It’s the elegies which are perhaps the weak link of the book: pious offerings to friends or family, but a little too spare and reticent to give the reader a feeling the precise texture of their absence. The wider, more public mourning in ‘A Minute’s Silence’, describing the pause before a football game, comes through more clearly, and it’s for the vivid description of Swansea and its environs, together with the fine contributions to the poetry of football, that the collection’s worth returning to.
There’s a return to the lyric in Mari Ellis Dunning’s Salacia, but this is the lyric deflected, channelled through obscure histories, folk customs and Roman mythologies. Her poems give voice to ‘Gwen Ellis’, the first woman hanged for witchcraft in Wales, or to ‘Salacia’, a goddess of the sea, married to Neptune. These figures aren’t here simply to retell their stories, but as central points around which images swirl, whirlpool-like, in sometimes baffling profusion. The notes in the back are a useful crutch for those not already keyed in to such material, but often, as in ‘Skin Walking’, the shifting and transformation of images is reward in itself.
You dressed your ears in pearly lobes and cloaked your limbs
in the warm and wolfish pelt of someone whose bones were
not the same shade of ivory as yours.
I found myself in the rigid casing of a crab, salty and unsure,
beachcombing my way through yesterday and tomorrow
and all those spooling minutes in between.
The themes of sexual assault and mental illness run through the verses like dark threads, but in the concluding poems, lyrics for home and country, the tactility of that ‘warm and wolfish pelt’ returns in the mother making cawl, teaching the child ‘to blow on the spoon / to stop the nibbled swede from scalding’. It’s a finely judged collection, balancing the wild and mythic with the homely and familiar.
If the mysteries ofSalacia grow clearer once you realise there are notes in the back, the three terse notes in the back of Kate North’s The Way Out are a joke or misdirection, like T.S. Eliot’s notes to The Waste Land. There’s no help here for readers keen to decipher the strange pictograms in ‘Heart’, to know what exactly the titular process is in ‘The Process’, or precisely why the poet’s liver is invoked as ‘my woman, my courage’. No-one unacquainted with the poet herself is likely to guess that ‘Le Café Mollien, Musée du Louvre’ is a found poem garnered from fragments of different TripAdvisor reviews—and that’s a shame, because that knowledge turns a plain little poem into a delightful satire.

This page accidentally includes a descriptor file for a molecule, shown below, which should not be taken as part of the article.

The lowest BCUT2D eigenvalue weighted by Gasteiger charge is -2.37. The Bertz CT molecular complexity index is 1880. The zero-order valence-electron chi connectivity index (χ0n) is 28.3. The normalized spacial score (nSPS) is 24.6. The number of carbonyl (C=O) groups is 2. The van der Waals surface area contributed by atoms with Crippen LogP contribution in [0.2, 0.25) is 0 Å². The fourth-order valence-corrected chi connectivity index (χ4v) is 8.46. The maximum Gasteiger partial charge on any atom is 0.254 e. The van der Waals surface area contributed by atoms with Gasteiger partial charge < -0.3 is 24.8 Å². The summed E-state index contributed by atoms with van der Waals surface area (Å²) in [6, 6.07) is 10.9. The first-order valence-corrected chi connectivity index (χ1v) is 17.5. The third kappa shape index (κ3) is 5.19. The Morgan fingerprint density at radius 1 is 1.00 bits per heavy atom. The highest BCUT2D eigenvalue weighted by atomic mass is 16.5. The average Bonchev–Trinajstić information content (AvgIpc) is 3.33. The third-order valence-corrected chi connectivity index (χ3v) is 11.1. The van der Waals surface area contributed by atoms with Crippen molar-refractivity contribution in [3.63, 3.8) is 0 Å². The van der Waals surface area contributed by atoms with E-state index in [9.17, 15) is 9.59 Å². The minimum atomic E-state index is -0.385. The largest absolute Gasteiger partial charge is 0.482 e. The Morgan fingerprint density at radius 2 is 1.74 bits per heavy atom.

You can sneak a bottle in
on the first floor landing
where staff stand and do nothing
even when you wave at them
a short walk from the Mona Lisa
a pre-packaged disappointment
with a thin slice of meat and cheese.
This kind of reticence leaves many of the poems feeling like riddles or jokes without punchlines, and I found my read-through a somewhat frustrating experience, tempered with delight on the occasions when, like Captain America in The Avengers, I finally got a reference.
All four poets are spiky and surprising, often dark, sometimes funny, and good for the rainy moods as well as the sunny ones. They also sustained the trial of being read in a wet hammock, which is perhaps the greatest compliment I can lavish upon them.
These four collections are available now.